The first message must be in ASCII format. It should include information on

  1. whether the submission is a survey or an original contribution,
  2. the title of the submission,
  3. the names and affiliations of authors, and
  4. the e-mail, telephone and facsimile numbers of the contact author.

The second message should contain the submission itself:

  1. The first page should contain the title of the submission, but must not  contain the names or affiliations of the authors.
  2. The submission should be prepared using the Kluwer LaTeX2e style file or the Kluwer Word template. The basic LaTeX2e style files are zipped and available at The basic Word95 templates can be uncompressed by downloading and running it under MS-DOS. For both LaTeX2e and Word additional optional files are available at
  3. Submissions should have at most 20 A4/US-letter pages including bibliographies and appendices. (Authors are strongly encouraged to use   LaTeX2e in preparing  submissions, which would facilitate the production of the final  proceedings, especially the electronic version of the proceedings.).
  4. The preferred page format for submissions is PostScript (obtained using  such converters as "dvips").
  5. The file may be compressed using "compress", "gzip" or "zip", and then  encoded using "uuencode".


Proceedings will be available at the conference and will be published through Kluwer Academic Publishers, the principal publisher to IFIP. Authors of accepted papers may be expected to sign a copyright release form.

The authors of selected papers may be invited to prepare and submit a new paper on a specific topic to a special issue of the journal "Computer Networks" on smart cards.


  Submission deadline           February 14, 2000
  Acceptance notification       April 14, 2000
  Proceedings version due       May 22, 2000
  Conference                    September 20-22, 2000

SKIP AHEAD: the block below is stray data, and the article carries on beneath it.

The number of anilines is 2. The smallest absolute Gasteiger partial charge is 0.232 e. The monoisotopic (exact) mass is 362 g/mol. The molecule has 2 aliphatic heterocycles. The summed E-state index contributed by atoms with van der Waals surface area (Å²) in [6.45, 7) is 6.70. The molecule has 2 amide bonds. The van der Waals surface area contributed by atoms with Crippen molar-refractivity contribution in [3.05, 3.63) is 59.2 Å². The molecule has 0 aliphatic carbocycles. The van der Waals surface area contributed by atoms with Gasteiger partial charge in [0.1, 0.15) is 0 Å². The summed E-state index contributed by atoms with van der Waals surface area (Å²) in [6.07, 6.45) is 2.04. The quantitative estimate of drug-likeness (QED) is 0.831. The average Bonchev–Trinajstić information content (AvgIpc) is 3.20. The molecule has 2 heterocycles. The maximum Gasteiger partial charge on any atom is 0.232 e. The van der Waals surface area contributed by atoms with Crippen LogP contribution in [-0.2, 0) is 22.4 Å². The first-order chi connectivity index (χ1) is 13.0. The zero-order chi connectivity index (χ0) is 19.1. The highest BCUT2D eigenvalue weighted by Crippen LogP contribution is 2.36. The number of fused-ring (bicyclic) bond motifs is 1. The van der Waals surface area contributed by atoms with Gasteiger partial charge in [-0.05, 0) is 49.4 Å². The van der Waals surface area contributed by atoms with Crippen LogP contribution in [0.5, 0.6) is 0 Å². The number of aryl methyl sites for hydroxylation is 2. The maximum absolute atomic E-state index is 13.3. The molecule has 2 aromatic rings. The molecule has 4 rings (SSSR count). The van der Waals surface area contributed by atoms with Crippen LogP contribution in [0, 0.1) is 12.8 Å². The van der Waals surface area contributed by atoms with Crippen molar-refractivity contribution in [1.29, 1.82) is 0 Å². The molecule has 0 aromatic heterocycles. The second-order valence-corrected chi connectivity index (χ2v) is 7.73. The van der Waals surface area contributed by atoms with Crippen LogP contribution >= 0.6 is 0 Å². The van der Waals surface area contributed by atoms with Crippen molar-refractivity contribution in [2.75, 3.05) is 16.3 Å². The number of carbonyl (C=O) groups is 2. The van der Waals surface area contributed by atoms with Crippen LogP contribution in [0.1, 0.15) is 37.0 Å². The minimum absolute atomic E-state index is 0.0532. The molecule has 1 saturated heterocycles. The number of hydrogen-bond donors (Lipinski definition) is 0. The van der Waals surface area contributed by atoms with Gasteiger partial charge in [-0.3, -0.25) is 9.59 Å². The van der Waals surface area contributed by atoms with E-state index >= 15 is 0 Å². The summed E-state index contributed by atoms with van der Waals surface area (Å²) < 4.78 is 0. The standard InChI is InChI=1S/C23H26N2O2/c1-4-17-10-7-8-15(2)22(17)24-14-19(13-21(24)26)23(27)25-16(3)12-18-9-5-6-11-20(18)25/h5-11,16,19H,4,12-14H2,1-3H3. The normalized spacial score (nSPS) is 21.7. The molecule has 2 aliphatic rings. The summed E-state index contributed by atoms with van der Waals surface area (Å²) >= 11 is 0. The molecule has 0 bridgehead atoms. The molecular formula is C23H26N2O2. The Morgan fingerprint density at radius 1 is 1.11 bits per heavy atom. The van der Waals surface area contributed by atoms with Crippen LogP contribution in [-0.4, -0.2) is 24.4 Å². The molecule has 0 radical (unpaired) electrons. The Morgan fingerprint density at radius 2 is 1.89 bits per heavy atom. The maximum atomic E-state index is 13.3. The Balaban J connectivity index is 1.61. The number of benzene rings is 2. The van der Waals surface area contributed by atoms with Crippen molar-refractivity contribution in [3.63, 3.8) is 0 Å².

1    IC architecture and techniques
 2    Memories and processor design
 3    Read/Write unit engineering
 4    Specific co-processors for cryptography
 5    Biometry
 6    Communication technologies
 7    Interfaces with the user, the service suppliers
 8    Reliability and fault tolerance
 9    Special devices
10   Standards
11    The operating system, Java...
12    Models of data management
13    Communication protocols
    IC Card design
14    Tools for internal or external software production
15    Validation and verification
16    Methodology for application design
    Electronic commerce
17    Road pricing
18    Electronic payment systems
19    Copyright protection
20    Formal specification and validation
21    Identification
22    Authentication
23    Cryptographic protocols for IC cards
24    Complexity
25    Models and schemes of security
26    Security interfaces
27    Hardware and software implementation
28    Security of information systems including cards
29    Formal verification of transaction sets
30    Protocol verification
    IC Cards, individuals and the society
31    IC cards and privacy
32    Owner access of data
33    IC cards: political and economical aspects
34    Is the IC card going to change legislation?
35    Patents, copyrights
    Future of IC cards
36    Innovative technologies
37    Moving towards the pocket intelligence
38    Convergence with portable PCs, laptops etc ...
39    PCMCIA
    Innovative applications
40    Design methodology of applications
41    IC cards and information systems
42    Examples of new applications
43    Requirements for innovative cards
44    Emerging standards
45    Compliance and approval